Updated: Dec 1
Recently I found myself in quite the conundrum. An urge to question the process, and by questioning I was signalling apprehension, a distrust, so I had to dig deep, to challenge my perspective, that it wasn’t bias loaded and using my very own one-way mirror.
My fear of speaking up held me back, my internal self-talk focused on multiple scenarios that where personally risky and damaging. I over thought it trying to strategise an approach that would welcome an open honest and robust two-way dialogue.
Akin a tug-of-war on steroids, the friction between courage and fear turned to internal turmoil.
But this was an important issue, the stakes high, I couldn’t ignore it. After much reflection, I took an approach where I sought permission to speak up! Still filled with doubt, I let courage take the wheel.
What happened next shocked me, amygdala hijack kind of shock, I froze.
I tugged on my breathing to stay present, to listen, stay curious, be respectful and take it in. Knowing our brain loves to add "assumptions and biases" as if they are facts, I took careful note to not misinterpret what I heard. The dialogue ignited a train of grief, self-doubt, more questions then answers, and self-blame. I catastrophised, I felt powerless. I couldn’t derail the train of negative thinking. I berated myself for not staying quiet; it was stupid to think I had a voice.
I had all the best mindset tools at my disposal, and I couldn’t access any of them.
It was surreal moving from the anguish of the repercussions to observing my inability to access productive thinking.
I went into overdrive, over analysing, looking for what I couldn’t see, wondering why the outcome was more severe than I had expected, why I didn’t see it coming. Why I thought it was ok to voice my perspective, wondering if I jeopardized important relationships. All the while trying to navigate my emotional skydive so that people couldn’t see, didn’t ask. I wanted to not be seen, and the best way to do that was to stay quiet. I wanted to apologise for asking my question. Mostly, I blamed and beat myself up for weeks.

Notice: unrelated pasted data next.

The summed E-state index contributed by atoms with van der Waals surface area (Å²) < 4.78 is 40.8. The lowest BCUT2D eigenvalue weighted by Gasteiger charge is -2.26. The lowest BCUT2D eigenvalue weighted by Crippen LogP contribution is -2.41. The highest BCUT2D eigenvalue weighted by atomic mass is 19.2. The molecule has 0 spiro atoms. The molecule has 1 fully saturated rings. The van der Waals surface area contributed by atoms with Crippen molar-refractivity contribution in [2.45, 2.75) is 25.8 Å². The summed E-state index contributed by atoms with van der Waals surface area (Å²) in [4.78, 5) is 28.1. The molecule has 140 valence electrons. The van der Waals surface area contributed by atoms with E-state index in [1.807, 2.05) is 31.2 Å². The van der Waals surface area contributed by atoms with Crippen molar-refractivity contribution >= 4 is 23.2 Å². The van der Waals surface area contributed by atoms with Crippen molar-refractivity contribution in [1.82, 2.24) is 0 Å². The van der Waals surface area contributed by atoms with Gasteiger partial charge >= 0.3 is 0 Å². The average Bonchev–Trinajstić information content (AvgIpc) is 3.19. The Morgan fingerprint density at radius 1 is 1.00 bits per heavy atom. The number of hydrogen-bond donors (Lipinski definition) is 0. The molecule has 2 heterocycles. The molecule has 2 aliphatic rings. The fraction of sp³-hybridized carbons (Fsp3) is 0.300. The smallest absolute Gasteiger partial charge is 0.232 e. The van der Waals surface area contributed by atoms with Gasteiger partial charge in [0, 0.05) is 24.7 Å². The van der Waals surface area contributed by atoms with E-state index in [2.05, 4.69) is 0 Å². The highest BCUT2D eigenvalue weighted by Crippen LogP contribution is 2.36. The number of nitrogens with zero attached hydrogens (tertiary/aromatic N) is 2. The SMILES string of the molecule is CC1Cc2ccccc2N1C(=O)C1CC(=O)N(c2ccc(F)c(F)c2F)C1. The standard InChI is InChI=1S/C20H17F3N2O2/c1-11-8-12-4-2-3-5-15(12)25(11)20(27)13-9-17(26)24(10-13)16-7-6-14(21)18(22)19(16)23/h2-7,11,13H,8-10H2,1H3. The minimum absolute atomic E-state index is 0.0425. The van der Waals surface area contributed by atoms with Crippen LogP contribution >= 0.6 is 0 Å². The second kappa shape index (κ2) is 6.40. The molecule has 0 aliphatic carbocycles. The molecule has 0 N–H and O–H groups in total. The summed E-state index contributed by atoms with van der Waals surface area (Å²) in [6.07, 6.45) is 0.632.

I accessed every tool at my disposal to navigate the situation and discover what I couldn't see, didn't know I didn't know. Even though I couldn’t see a way forward, there was opportunity in this dark place, I just needed a torch.
In a more productive thinking space, I asked myself better questions. Although I was in a storm right now, eventually it would pass, and the blue skies that followed would bring clarity, and I would reflect back on the resilience I mustered to sail through it and the new found skills I’d have for the next part of my journey.
A psychologically safe culture is a necessary foundation if you desire to create a workplace where people thrive. Signs it’s not safe? When leaders struggle to explain their decisions with facts; explanations that leave you wondering what's not being said; when staff are quiet and turnover high; When people question themselves more than necessary; When you ask for feedback, and are met with crickets! When people feel left out, on the outer, excluded. When there is a theme of apologising for questions! When performance drops. When people overthink how to communicate/respond, to the detriment of productivity! When people are finding ways to avoid leaders, including more WFH.
In part 2, we continue the story by talking about how to activate safety in your workplace!